Josh’s seventeenth-century precursors, the apprentices of the City of London, were at the heart of the mass mobilizations that made the English Revolution. The ‘apron youths’, as the Leveller leader John Lilburne called them, would swarm St Paul’s Churchyard. They were looking for print. By the time of the English Revolution St Paul’s churchyard was a hive of political radicalism, the very centre of the printing industry. The houses around the Churchyard contained stationers’ premises, including printing presses. Booths around the Cathedral itself sold the pamphlets and newsbooks that were pouring from the presses in unprecedented numbers. The printed declarations of the Agitators in the New Model Army could be bought here. So could the pamphlets of the Levellers. So could the revolutionary works of John Milton, resident around the corner in Aldersgate Street. The nave of the Cathedral was used as a cavalry barracks for Cromwell’s army, and the statues of Charles I and his father, which had stood in Inigo Jones’s portico, were destroyed by troopers. The Levellers had particular reason to remember St Paul’s Churchyard: one of their heroes, Robert Lockyer, was executed by a firing squad of musketeers for mutiny there in 1649.
It is unlikely that one of the actors in the drama of the Occupy movement, Canon Chancellor Giles Fraser, was not aware of this history. Long before he resigned as a result of his defence of the Occupy movement’s right to remain outside St Paul’s he was based in St Mary’s Putney, the venue for the great ‘Putney debates’ in which the Levellers and their allies in the New Model Army confronted Cromwell over the future direction of the revolution in 1647. He remains a supporter of the Leveller Association.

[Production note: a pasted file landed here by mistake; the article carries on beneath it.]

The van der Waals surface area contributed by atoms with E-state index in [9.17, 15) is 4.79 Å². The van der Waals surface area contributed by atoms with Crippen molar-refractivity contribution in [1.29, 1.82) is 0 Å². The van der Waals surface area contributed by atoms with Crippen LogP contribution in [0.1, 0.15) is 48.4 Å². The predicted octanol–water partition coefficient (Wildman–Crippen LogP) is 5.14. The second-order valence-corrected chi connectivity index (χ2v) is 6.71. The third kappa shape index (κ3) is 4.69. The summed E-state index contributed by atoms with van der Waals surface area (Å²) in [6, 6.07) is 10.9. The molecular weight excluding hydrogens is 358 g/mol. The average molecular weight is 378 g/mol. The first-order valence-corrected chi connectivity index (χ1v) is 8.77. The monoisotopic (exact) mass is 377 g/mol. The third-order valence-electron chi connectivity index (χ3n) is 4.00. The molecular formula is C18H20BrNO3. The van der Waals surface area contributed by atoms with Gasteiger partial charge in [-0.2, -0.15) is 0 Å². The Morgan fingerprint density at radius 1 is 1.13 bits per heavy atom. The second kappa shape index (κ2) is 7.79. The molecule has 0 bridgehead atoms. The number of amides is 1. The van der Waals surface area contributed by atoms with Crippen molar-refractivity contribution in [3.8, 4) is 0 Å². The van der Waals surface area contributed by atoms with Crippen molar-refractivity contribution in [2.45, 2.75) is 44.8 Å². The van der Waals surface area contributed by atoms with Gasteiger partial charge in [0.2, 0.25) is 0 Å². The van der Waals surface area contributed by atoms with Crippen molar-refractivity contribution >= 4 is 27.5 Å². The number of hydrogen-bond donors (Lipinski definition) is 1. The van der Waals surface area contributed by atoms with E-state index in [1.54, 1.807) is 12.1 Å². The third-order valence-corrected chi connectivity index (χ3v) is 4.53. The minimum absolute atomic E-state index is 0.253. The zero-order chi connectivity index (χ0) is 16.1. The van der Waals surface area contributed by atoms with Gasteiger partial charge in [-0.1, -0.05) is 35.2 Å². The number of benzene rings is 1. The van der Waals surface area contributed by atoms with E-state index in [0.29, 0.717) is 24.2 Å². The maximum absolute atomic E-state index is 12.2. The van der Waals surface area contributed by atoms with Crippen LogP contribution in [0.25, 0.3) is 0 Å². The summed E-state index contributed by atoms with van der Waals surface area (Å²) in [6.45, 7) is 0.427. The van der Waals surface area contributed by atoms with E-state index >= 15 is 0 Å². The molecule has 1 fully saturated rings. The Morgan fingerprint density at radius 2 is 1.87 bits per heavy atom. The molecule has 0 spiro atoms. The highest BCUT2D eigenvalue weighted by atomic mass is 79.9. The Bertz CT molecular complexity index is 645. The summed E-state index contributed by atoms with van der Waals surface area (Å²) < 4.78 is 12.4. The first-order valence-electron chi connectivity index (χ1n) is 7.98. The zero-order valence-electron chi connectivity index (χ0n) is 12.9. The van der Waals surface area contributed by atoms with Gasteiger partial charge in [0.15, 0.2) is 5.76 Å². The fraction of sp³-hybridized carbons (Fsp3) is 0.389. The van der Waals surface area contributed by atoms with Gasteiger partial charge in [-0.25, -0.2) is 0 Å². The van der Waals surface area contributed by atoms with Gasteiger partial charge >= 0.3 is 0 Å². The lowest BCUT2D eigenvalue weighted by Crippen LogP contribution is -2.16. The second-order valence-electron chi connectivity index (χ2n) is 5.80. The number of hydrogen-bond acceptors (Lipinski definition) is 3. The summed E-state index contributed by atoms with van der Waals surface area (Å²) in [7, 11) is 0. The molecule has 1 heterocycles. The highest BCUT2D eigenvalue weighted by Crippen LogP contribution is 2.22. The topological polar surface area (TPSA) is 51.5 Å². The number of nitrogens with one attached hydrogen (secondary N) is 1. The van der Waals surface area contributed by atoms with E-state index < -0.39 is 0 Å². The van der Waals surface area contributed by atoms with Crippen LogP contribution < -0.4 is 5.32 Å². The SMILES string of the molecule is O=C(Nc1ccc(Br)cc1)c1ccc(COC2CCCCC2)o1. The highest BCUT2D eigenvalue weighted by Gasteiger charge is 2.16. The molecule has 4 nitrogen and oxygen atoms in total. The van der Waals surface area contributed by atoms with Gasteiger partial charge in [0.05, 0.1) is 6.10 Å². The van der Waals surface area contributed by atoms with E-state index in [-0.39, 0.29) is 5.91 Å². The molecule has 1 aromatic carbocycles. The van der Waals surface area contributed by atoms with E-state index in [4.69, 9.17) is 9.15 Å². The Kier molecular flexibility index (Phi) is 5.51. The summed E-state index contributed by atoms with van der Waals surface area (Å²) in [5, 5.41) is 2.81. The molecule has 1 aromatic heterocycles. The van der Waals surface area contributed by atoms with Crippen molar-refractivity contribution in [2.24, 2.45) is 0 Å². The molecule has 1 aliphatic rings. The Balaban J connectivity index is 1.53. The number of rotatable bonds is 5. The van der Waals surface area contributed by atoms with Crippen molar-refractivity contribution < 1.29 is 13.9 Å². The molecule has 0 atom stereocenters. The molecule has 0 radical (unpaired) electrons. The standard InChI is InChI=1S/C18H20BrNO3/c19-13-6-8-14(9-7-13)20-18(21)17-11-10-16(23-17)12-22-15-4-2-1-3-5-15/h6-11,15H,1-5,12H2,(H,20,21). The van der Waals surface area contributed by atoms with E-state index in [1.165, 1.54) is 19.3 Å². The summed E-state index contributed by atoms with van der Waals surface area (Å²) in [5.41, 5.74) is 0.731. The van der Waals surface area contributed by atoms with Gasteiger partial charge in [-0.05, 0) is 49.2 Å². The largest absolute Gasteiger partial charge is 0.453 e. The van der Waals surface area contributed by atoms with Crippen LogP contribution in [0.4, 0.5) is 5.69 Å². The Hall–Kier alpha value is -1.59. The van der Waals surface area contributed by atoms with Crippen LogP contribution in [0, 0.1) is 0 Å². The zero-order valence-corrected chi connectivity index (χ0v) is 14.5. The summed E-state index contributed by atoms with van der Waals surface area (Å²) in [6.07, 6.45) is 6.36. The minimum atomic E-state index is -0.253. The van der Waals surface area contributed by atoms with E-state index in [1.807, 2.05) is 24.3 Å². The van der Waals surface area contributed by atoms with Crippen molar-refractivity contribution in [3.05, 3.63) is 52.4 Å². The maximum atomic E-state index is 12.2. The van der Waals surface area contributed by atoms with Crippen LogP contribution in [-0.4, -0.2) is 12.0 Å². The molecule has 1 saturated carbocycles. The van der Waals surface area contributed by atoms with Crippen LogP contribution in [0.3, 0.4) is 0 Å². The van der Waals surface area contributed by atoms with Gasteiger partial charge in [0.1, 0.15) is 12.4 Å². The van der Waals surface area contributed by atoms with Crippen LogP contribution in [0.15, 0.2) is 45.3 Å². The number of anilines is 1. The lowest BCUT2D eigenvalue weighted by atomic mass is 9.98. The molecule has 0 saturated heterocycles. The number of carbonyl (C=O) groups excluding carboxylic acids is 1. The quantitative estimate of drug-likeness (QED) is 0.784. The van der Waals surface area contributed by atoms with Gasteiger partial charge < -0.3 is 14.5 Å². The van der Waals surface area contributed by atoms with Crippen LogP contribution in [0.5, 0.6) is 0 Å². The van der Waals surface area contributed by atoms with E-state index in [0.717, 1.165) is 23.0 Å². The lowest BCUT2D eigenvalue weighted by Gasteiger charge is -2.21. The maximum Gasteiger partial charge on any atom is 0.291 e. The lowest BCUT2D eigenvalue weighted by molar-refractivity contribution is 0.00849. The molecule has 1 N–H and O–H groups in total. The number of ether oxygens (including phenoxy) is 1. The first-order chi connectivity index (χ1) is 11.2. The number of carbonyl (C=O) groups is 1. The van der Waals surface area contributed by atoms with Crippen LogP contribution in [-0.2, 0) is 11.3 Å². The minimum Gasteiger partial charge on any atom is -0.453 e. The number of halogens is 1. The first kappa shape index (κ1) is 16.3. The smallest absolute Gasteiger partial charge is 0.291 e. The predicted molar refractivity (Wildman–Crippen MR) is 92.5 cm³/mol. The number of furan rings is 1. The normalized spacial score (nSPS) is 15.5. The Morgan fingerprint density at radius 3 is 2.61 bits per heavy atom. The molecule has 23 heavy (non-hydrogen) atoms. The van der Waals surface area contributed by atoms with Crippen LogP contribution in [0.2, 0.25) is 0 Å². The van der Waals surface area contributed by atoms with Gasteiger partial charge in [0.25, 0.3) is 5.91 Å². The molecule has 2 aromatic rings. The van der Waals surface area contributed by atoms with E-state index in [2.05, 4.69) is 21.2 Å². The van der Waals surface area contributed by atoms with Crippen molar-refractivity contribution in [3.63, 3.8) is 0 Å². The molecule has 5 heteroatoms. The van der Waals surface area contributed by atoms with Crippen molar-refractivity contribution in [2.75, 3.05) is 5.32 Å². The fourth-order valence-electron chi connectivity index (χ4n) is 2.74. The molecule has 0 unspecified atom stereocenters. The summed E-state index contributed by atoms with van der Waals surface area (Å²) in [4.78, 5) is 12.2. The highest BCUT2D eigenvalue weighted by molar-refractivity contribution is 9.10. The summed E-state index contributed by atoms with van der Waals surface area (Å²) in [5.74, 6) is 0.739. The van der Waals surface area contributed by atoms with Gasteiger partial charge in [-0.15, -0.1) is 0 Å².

In the late 1830s the first great working-class movement, the Chartists, adopted an unusual agitational strategy: mass attendance at Sunday sermons. St Paul’s Cathedral was one of their targets. On Sunday 11 August 1839, some 500 Chartists assembled in West Smithfield and marched to St Paul’s. They wore, as protestors still do today, ribbons in their buttonholes to show support for the cause. At first they refused to take off their hats as they entered the Church but ‘after some remonstrance from the Vergers, they submitted’.